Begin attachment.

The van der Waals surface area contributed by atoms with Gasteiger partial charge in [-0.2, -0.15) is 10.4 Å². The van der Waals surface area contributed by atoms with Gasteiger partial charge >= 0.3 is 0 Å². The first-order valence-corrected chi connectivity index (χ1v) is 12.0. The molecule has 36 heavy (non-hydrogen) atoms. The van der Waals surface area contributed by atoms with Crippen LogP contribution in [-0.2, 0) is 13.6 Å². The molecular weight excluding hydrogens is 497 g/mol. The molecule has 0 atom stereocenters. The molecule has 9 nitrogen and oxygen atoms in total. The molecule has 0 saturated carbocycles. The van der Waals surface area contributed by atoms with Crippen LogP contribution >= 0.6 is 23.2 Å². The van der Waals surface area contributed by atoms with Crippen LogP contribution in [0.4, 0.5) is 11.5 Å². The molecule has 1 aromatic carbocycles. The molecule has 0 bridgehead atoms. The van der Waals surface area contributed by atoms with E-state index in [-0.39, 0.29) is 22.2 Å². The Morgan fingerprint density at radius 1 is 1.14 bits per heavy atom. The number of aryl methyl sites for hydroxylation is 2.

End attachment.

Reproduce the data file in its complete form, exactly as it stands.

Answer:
The van der Waals surface area contributed by atoms with Gasteiger partial charge in [-0.2, -0.15) is 10.4 Å². The van der Waals surface area contributed by atoms with Gasteiger partial charge >= 0.3 is 0 Å². The first-order valence-corrected chi connectivity index (χ1v) is 12.0. The molecule has 36 heavy (non-hydrogen) atoms. The van der Waals surface area contributed by atoms with Crippen LogP contribution in [-0.2, 0) is 13.6 Å². The molecular weight excluding hydrogens is 497 g/mol. The molecule has 0 atom stereocenters. The molecule has 9 nitrogen and oxygen atoms in total. The molecule has 0 saturated carbocycles. The van der Waals surface area contributed by atoms with Crippen LogP contribution >= 0.6 is 23.2 Å². The van der Waals surface area contributed by atoms with Crippen LogP contribution in [0.4, 0.5) is 11.5 Å². The molecule has 1 aromatic carbocycles. The molecule has 0 bridgehead atoms. The van der Waals surface area contributed by atoms with E-state index in [-0.39, 0.29) is 22.2 Å². The Morgan fingerprint density at radius 1 is 1.14 bits per heavy atom. The number of aryl methyl sites for hydroxylation is 2.